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‘Feels like home’: Young people’s experience of Relational Hubs


Relational Hubs are open-access community youth projects, with an after-school ‘drop-in’ at the centre. The Youthscape Centre for Research was commissioned to learn more about the work of three of these hubs, and the impact they have.


The Relational Hub charity supports churches and Christian organisations to set up and run community youth projects, using a model developed from the team’s own experience of establishing a drop-in that was open every day after school. 113 people from across three of these ‘hubs’ participated in the research: Leatherhead Youth Project, The Bell Tower, and Thirst Youth Café.

From our interviews and surveys, we heard that hubs were safe and positive places, where young people received valuable support from youth workers. Young people felt their confidence and social skills improved because of spending time in these spaces, and many of them had accessed wider opportunities through the hubs.

Who took part in the research?

  • 41 young people who currently attend a drop-in (25 surveyed and 16 interviewed)
  • 31 young adults who attended a drop-in as teenagers (17 surveyed and 14 interviewed)
  • 41 staff and volunteers (all surveyed)

1. A safe and positive place

Across all three locations, the youth hubs were described as places with a warm and positive atmosphere that made young people feel welcome. They are fun places to socialise and meet new people; well-equipped with things to do and attractive environments that feel homely. We were told that each drop-in was a ‘safe place’, where youth workers maintained boundaries that protected this positive atmosphere. Young people valued the freedom to engage as much or as little as they wanted in the drop-in and contrasted this with the structure of school life. They appreciated youth workers being accessible every day after school, which meant they could chat to them as and when they wanted.

“…wherever the Bell Tower goes, it still feels like home. Like, we had to relocate, but it still feels like a home.”

(16-year-old male)


2. Supportive relationships

Young people were initially attracted by a comfortable space where they could hang out with friends. But it was the youth workers in those spaces who created a safe atmosphere, made them feel welcome and gave them a range of support – from a listening ear to transformative opportunities. When describing their relationships with youth workers, young people said they were easy to talk to, friendly and non-judgemental, available, supportive and someone to look up to.

“You form such good relationships with the youth workers, where you can trust each other and well I personally really respected and listened to what they had to say because all the advice they gave me led on to good things.”

(18-year-old female, LYP)


3. Change in me

The two outcomes young people talked most often about were greater confidence and stronger social skills, developed through spending time with peers and youth workers. The drop-in spaces also provided the opportunity to learn how to process and manage their emotions, and some young people described developing a sense of personal responsibility, respect for others and a broadened perspective on life. In some cases, the positive impact of the drop-in was that it re-directed young people away from peers who might have drawn them into unsafe contexts or behaviours. There was also a group of young people who told us they had learned new skills.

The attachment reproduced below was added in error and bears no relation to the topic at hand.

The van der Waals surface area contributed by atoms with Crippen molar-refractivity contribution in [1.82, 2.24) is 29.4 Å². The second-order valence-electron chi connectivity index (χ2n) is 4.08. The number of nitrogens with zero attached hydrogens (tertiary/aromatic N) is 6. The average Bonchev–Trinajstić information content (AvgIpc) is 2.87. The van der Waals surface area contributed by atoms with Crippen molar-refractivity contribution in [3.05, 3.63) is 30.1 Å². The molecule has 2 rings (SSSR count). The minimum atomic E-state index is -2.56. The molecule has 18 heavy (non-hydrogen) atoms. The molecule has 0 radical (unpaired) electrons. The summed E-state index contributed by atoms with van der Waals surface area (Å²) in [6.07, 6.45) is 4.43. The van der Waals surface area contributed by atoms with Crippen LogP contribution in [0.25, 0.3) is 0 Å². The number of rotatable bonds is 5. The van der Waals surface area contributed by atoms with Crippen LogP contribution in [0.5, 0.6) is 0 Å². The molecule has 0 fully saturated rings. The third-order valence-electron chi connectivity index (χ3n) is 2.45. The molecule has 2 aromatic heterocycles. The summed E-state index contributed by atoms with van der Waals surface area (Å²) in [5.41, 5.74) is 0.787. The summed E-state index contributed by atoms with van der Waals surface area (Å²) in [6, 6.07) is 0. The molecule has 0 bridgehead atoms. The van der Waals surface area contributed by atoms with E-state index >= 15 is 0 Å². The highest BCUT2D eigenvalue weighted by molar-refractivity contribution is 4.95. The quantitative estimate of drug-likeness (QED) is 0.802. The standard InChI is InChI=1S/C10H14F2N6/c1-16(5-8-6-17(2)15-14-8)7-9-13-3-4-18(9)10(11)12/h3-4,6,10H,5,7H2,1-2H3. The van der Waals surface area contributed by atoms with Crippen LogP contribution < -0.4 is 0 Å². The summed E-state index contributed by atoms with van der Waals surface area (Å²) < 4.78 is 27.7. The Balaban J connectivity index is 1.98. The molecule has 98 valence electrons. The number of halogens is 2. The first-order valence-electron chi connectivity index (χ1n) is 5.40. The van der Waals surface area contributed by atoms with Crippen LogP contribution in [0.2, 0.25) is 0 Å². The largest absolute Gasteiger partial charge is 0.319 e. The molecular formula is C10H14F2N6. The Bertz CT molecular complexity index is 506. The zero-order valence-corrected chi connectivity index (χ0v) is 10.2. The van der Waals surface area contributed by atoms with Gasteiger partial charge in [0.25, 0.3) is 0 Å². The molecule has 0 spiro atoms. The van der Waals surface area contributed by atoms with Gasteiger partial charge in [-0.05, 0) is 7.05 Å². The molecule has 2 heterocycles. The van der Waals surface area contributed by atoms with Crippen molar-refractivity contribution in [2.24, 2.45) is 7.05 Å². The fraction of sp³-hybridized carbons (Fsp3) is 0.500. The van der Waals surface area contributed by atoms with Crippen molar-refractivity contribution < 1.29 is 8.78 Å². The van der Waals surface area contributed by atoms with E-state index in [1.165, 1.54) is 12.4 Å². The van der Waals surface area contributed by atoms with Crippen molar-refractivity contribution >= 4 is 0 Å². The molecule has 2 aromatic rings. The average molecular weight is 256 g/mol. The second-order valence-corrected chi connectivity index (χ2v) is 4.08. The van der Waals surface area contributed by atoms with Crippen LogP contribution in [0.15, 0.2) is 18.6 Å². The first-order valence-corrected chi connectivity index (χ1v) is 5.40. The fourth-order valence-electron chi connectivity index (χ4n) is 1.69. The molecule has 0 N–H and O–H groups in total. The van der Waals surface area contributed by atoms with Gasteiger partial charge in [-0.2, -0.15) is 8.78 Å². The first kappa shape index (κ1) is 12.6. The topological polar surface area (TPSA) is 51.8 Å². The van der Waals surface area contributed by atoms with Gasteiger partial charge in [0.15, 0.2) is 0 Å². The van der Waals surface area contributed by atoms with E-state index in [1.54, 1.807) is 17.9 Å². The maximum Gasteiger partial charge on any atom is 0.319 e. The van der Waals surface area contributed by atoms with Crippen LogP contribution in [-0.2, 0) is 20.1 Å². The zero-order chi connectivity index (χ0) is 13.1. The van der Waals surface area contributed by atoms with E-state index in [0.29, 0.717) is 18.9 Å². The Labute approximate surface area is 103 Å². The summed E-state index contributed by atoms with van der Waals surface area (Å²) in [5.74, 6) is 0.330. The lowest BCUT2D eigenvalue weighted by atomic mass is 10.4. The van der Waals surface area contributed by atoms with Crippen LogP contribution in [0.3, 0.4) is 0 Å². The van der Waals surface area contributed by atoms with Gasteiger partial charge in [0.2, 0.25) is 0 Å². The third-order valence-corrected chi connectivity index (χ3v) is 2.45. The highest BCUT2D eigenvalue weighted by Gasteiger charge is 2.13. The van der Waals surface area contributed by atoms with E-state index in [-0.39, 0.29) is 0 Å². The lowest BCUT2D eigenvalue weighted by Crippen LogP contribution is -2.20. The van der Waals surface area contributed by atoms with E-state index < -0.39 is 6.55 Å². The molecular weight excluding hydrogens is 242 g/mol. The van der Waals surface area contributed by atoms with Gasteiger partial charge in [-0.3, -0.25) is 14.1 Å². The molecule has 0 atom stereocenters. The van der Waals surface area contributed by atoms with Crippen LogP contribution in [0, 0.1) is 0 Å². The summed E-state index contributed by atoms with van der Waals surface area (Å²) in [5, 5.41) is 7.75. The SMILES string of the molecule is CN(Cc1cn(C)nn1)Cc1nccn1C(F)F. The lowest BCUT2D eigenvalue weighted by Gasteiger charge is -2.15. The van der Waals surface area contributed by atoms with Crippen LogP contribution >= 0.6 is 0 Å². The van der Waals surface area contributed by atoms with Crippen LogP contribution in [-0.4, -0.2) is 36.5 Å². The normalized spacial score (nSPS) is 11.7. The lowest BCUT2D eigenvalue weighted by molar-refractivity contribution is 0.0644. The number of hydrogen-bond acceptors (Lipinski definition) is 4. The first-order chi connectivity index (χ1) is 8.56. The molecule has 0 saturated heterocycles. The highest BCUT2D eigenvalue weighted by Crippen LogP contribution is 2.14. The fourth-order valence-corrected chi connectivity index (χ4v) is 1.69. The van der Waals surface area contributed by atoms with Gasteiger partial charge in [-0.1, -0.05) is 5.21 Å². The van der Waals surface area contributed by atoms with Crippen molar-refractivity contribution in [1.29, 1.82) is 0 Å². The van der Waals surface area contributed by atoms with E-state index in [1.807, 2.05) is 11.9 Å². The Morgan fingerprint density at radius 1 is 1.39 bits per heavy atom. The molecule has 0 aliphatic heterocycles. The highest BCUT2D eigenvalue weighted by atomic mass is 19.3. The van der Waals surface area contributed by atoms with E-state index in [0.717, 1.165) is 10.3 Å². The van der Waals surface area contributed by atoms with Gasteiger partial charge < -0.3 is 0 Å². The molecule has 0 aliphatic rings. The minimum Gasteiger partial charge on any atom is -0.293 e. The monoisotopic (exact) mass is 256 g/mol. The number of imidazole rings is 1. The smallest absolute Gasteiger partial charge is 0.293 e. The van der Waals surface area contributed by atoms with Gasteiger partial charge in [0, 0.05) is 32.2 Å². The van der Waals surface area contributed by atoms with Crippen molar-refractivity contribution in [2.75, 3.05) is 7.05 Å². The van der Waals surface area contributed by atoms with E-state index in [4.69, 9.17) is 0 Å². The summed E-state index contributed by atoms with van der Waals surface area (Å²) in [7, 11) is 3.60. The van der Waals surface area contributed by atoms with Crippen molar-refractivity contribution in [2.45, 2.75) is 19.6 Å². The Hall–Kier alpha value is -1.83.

“When you let all your emotions out and you talk about it, it does help you mentally.”

(17-year-old female, Thirst)


4. From everyday fun to transforming opportunities

At the heart of each of the hubs is a drop-in that is open after school and provides a relaxed space for young people to hang out with friends, play games and get to know a group of youth workers. But these drop-in spaces are run by youth charities or organisations that also provide other opportunities to those who attend the hubs. These ranged from weekly groups to one-off projects and trips out, and from annual residentials to visiting other countries. Such opportunities provide a pathway for development and ongoing engagement beyond the drop-in context.

“I’ve done things I didn’t think I was ever going to do, like climbing that mountain. It was very tiring, but it was such a laugh.”

(15-year-old female, LYP)


5. Sustainability and long-term impact

Team members of the three hubs identified a range of factors that needed to be in place to successfully establish a community youth drop-in. First, a dedicated team that is committed to, and cares, for young people. Then, a well-equipped and conveniently located space is needed, which will have a range of fun activities for young people to engage in. Engagement with the wider community was seen as very important, and projects benefit from the support of churches in all sorts of ways, whether that is financial, prayer and practical resources, volunteering or various other kinds of expertise.

CEO Andy Gill says “The findings of the ‘Feels like home’ research reflect and amplify two decades-worth of experience delivering open access youth drop-ins and supporting others to do the same. Hearing the voices of the young people impacted by our work has been a privilege and an inspiration. It has reinvigorated our passion to see more relational hubs created wherever there is a need, and wherever that need is matched by a local church or organisation with a vision to support young people.”

You can read the full report here. To find out more about Relational Hub visit their website https://www.relationalhub.org

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